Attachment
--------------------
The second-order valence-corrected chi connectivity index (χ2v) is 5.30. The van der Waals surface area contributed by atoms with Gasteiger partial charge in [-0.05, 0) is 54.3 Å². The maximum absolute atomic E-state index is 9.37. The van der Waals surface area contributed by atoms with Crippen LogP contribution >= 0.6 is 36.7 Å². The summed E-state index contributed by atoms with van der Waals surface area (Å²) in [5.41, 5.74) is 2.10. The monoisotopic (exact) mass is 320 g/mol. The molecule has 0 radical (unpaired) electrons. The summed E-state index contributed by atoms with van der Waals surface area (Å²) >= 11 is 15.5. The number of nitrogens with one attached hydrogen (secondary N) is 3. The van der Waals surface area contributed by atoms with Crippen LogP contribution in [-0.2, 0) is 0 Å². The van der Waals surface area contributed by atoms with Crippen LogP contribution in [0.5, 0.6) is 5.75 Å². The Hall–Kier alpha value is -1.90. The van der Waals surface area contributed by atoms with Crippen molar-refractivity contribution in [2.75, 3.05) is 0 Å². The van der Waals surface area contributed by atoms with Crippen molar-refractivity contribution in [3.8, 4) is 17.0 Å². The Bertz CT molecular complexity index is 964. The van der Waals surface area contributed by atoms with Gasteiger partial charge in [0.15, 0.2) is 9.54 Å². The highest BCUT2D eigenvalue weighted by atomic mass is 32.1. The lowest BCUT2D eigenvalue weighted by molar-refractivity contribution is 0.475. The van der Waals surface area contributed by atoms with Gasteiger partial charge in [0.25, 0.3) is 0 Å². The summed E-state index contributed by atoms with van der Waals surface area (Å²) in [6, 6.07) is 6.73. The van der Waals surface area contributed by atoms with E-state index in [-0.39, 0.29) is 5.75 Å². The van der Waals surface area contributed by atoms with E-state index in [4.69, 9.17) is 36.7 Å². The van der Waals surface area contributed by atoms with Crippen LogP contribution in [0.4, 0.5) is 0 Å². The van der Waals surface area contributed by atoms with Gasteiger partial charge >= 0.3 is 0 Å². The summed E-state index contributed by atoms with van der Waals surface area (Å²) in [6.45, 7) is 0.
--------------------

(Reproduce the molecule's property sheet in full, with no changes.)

The second-order valence-corrected chi connectivity index (χ2v) is 5.30. The van der Waals surface area contributed by atoms with Gasteiger partial charge in [-0.05, 0) is 54.3 Å². The maximum absolute atomic E-state index is 9.37. The van der Waals surface area contributed by atoms with Crippen LogP contribution >= 0.6 is 36.7 Å². The summed E-state index contributed by atoms with van der Waals surface area (Å²) in [5.41, 5.74) is 2.10. The monoisotopic (exact) mass is 320 g/mol. The molecule has 0 radical (unpaired) electrons. The summed E-state index contributed by atoms with van der Waals surface area (Å²) >= 11 is 15.5. The number of nitrogens with one attached hydrogen (secondary N) is 3. The van der Waals surface area contributed by atoms with Crippen LogP contribution in [-0.2, 0) is 0 Å². The van der Waals surface area contributed by atoms with Crippen LogP contribution in [0.5, 0.6) is 5.75 Å². The Hall–Kier alpha value is -1.90. The van der Waals surface area contributed by atoms with Crippen molar-refractivity contribution in [2.75, 3.05) is 0 Å². The van der Waals surface area contributed by atoms with Crippen molar-refractivity contribution in [3.8, 4) is 17.0 Å². The Bertz CT molecular complexity index is 964. The van der Waals surface area contributed by atoms with Gasteiger partial charge in [0.15, 0.2) is 9.54 Å². The highest BCUT2D eigenvalue weighted by atomic mass is 32.1. The lowest BCUT2D eigenvalue weighted by molar-refractivity contribution is 0.475. The van der Waals surface area contributed by atoms with Gasteiger partial charge in [0.25, 0.3) is 0 Å². The summed E-state index contributed by atoms with van der Waals surface area (Å²) in [6, 6.07) is 6.73. The van der Waals surface area contributed by atoms with E-state index in [-0.39, 0.29) is 5.75 Å². The van der Waals surface area contributed by atoms with E-state index in [4.69, 9.17) is 36.7 Å². The van der Waals surface area contributed by atoms with Crippen LogP contribution in [0.4, 0.5) is 0 Å². The van der Waals surface area contributed by atoms with Gasteiger partial charge >= 0.3 is 0 Å². The summed E-state index contributed by atoms with van der Waals surface area (Å²) in [6.45, 7) is 0.